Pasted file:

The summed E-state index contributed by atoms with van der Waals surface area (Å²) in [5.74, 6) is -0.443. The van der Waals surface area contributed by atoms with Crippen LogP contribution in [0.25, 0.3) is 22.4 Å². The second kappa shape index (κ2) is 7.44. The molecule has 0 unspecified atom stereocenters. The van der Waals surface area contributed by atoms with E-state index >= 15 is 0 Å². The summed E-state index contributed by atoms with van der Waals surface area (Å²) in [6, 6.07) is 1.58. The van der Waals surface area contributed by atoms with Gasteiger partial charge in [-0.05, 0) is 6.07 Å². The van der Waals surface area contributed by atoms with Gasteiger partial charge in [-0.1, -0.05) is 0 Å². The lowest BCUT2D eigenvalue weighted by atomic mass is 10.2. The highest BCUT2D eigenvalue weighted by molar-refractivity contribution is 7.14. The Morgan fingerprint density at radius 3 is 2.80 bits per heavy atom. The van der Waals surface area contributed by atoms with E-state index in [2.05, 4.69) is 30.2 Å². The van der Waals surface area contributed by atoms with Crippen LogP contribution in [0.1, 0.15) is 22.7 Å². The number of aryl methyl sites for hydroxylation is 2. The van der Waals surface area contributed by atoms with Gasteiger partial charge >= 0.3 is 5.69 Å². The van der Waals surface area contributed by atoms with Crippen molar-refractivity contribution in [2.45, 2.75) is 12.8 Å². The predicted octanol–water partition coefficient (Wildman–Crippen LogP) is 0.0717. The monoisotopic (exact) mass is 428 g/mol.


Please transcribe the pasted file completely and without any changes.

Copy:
The summed E-state index contributed by atoms with van der Waals surface area (Å²) in [5.74, 6) is -0.443. The van der Waals surface area contributed by atoms with Crippen LogP contribution in [0.25, 0.3) is 22.4 Å². The second kappa shape index (κ2) is 7.44. The molecule has 0 unspecified atom stereocenters. The van der Waals surface area contributed by atoms with E-state index >= 15 is 0 Å². The summed E-state index contributed by atoms with van der Waals surface area (Å²) in [6, 6.07) is 1.58. The van der Waals surface area contributed by atoms with Gasteiger partial charge in [-0.05, 0) is 6.07 Å². The van der Waals surface area contributed by atoms with Gasteiger partial charge in [-0.1, -0.05) is 0 Å². The lowest BCUT2D eigenvalue weighted by atomic mass is 10.2. The highest BCUT2D eigenvalue weighted by molar-refractivity contribution is 7.14. The Morgan fingerprint density at radius 3 is 2.80 bits per heavy atom. The van der Waals surface area contributed by atoms with E-state index in [2.05, 4.69) is 30.2 Å². The van der Waals surface area contributed by atoms with Crippen LogP contribution in [0.1, 0.15) is 22.7 Å². The number of aryl methyl sites for hydroxylation is 2. The van der Waals surface area contributed by atoms with Gasteiger partial charge >= 0.3 is 5.69 Å². The van der Waals surface area contributed by atoms with Crippen molar-refractivity contribution in [2.45, 2.75) is 12.8 Å². The predicted octanol–water partition coefficient (Wildman–Crippen LogP) is 0.0717. The monoisotopic (exact) mass is 428 g/mol.